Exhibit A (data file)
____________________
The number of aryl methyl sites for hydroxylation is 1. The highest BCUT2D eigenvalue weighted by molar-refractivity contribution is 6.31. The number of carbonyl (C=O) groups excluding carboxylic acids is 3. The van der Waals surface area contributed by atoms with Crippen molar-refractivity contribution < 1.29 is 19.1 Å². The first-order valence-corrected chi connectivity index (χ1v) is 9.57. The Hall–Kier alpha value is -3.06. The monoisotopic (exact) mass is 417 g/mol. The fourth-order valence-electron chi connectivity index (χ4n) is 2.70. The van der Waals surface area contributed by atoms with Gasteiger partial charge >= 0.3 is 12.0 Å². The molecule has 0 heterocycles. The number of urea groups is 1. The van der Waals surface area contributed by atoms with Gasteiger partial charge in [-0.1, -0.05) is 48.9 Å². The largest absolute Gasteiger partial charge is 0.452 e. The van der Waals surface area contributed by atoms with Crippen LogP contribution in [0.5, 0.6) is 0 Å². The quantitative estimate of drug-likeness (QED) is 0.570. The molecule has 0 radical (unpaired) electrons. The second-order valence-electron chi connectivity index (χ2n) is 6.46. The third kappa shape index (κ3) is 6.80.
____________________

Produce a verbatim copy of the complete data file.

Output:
The number of aryl methyl sites for hydroxylation is 1. The highest BCUT2D eigenvalue weighted by molar-refractivity contribution is 6.31. The number of carbonyl (C=O) groups excluding carboxylic acids is 3. The van der Waals surface area contributed by atoms with Crippen molar-refractivity contribution < 1.29 is 19.1 Å². The first-order valence-corrected chi connectivity index (χ1v) is 9.57. The Hall–Kier alpha value is -3.06. The monoisotopic (exact) mass is 417 g/mol. The fourth-order valence-electron chi connectivity index (χ4n) is 2.70. The van der Waals surface area contributed by atoms with Gasteiger partial charge >= 0.3 is 12.0 Å². The molecule has 0 heterocycles. The number of urea groups is 1. The van der Waals surface area contributed by atoms with Gasteiger partial charge in [-0.1, -0.05) is 48.9 Å². The largest absolute Gasteiger partial charge is 0.452 e. The van der Waals surface area contributed by atoms with Crippen LogP contribution in [0.5, 0.6) is 0 Å². The quantitative estimate of drug-likeness (QED) is 0.570. The molecule has 0 radical (unpaired) electrons. The second-order valence-electron chi connectivity index (χ2n) is 6.46. The third kappa shape index (κ3) is 6.80.